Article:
I’ve had very mixed experiences. The Greek authorities, for example, do everything to deter you from documenting the situation. They are very reluctant, knowing that they are – correctly – accused of illegal ‘refoulement’ (expulsion of persons who have the right to be recognised as refugees) at borders, and being responsible for intolerable conditions in refugee centres of first reception and continued poor treatment thereafter. It remains to be seen whether the situation will change under the new government. By contrast, the Spanish authorities are very open because they want to publicize the problem and ensure it’s seen as a collective European issue. But this openness can change if you ask too many detailed questions. That said, shooting with the Spanish Guardia Civil was rather easy and sometimes almost pleasant. They often had this rather Andalusian attitude of “Live and let live”, and seemed to understand the concerns of the migrants. Poverty has long been a reason for migration away from Southern Spain – but as always it depends on the individual: I also saw Spanish Guardia Civil kicking elderly Moroccan men like dogs at the border of Melilla or beating black African migrants on the fence with apparent satisfaction. The worst experiences I had personally was with the Spanish police in charge of migrant detention centres -under Spanish law migrants can be detained for up to 60 days while the police check whether they can be deported. Paul, the main protagonist in my film, had been adrift at sea for 36 hours before being rescued and saw half of his fellow passengers die during the crossing. The police placed the survivors into immediate detention (in handcuffs!), prevented him from receiving any visits and made it extremely difficult for him to have communication with the outside world.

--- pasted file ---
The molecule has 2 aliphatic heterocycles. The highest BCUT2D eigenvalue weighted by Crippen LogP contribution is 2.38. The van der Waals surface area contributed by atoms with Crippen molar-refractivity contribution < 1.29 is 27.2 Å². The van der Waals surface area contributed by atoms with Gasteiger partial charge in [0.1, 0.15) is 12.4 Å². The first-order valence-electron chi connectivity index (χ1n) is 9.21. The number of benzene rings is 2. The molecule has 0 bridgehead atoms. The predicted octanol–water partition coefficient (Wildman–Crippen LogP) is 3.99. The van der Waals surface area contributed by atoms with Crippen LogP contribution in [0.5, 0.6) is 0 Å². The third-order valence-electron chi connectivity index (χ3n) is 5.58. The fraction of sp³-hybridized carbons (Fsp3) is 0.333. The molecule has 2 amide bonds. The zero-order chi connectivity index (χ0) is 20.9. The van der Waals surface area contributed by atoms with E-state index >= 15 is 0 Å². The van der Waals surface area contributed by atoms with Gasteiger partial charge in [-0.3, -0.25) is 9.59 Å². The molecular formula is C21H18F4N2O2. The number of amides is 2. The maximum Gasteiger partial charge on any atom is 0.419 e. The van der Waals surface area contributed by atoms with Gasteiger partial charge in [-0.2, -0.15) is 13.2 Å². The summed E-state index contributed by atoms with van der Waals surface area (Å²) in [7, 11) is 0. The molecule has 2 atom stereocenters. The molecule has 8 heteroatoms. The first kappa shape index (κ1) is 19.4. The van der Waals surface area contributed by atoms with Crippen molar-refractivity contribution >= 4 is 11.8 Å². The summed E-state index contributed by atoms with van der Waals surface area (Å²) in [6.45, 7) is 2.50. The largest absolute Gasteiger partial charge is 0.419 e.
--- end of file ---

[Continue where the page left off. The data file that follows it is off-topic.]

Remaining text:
Paul and Georges, Red Cross centre, Granada, Spain – © Juan Sarmiento